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The scarily prolific KS French - France's most productive maker of house-friendly disco re-edits - returns with the third instalment of his ongoing Super Groove series. As usual, there's plenty to tickle the fancy of those looking for tried-and-tested, club-friendly interpretations of classic and little-known cuts. "B Rappin" does an impressive job of tweaking Blondie's "Rapture" - working the groove hard and abandoning most of the vocals - while the standout "See My Baby" offers an addictive interpretation of a familiar, low-slung disco-funk groover. Elsewhere, check the celebratory horns, hustling groove and thrilling vocals of "My Music". While KS French has added his usual metronomic house beats, it's deftly done.
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Jim Coles has previously spoken about this second Om Unit full length being "a nod to the sound" of his "teenage self". Given the fact that he's rediscovered his jungle and hip hop roots in recent years, it's an accurate description. The fact that he's also mined Goldie's sample archive to help create the sound of Inversion is also telling. While it's not a straightforward jungle set - there are plenty of wonky moments, skewed downtempo interludes, footwork influences and trips into expansive IDMterritory - the skittish breaks, foreboding noises and murky textures all scream classic D&B. It adds a little spice to an already excellent set, delivering a range forward-thinking tracks with their roots firmly in the past.
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Always committed to providing a platform to the boundary pushers in the London bassweight continuum, Keysound serves up another choice collection that draws on regular contributors and fresh faces for a range of styles that all hang together neatly under the Keysound banner. Logos provides a little ambient reflection, while label bosses Dusk + Blackdown head into stripped down malice on "Wot Do You Mean?! (Dub)". Wen is even more minimalistic on "It's A Lot", while Facta eschews his usual punchy fare for a lilting melodic piece entitled "Quince". Ballistiq Beats gets a tidy garage re-rub from Sully, and Etch drifts off into dreamlike breakbeat. At every turn this compilation oozes class, showing there's much more to all these artists than straight up sub-busters.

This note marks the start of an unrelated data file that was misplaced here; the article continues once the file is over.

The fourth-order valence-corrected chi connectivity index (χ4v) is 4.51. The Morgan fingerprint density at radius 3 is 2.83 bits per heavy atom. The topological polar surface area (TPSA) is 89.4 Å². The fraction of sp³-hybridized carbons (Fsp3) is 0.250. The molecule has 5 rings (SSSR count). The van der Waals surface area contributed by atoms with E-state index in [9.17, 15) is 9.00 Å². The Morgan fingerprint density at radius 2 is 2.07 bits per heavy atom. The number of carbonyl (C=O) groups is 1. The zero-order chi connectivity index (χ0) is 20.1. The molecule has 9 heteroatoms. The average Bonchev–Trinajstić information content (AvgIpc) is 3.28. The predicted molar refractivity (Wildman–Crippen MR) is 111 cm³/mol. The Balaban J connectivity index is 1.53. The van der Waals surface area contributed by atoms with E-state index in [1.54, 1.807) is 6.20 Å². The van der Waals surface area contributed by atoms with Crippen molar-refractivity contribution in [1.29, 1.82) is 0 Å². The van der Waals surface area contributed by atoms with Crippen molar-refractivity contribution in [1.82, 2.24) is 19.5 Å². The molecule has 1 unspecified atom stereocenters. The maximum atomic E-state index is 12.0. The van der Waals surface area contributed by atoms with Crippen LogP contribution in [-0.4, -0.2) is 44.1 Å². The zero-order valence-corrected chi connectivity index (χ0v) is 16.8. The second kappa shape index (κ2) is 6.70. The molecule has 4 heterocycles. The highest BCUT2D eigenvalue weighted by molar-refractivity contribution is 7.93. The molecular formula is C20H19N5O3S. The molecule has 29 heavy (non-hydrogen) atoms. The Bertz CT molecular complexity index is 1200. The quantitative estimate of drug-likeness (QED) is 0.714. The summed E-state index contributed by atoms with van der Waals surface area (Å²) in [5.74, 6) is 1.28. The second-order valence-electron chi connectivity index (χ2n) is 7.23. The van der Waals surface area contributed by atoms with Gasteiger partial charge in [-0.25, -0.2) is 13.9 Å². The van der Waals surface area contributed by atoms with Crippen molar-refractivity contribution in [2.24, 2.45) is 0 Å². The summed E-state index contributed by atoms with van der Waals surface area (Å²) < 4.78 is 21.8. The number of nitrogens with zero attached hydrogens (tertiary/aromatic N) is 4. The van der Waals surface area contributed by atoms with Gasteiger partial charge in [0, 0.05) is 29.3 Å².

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Thanks to his BBC 6Music show, self-styled "complete package" - comic, actor, radio presenter, DJ and stand-up poet - Craig Charles has become the UK's best-known funk and soul enthusiast. It's perhaps unsurprising, then, that his annual Funk & Soul Club compilations are extremely popular. This third collection is every bit as potent as predecessors, featuring as it does a riotous mix of heavy funk, horn-totin' soul revivalism, dancefloor-friendly funk breaks (Skeewiff and Stephen Gray), cheeky brass band workouts (Hot 8 Brass Band's famous cover of "Sexual Healing") and a dash of smooth soul (the effortless Omar). With all bases covered and some killer material, it should be essential listening for all those of a soul and funk persuasion.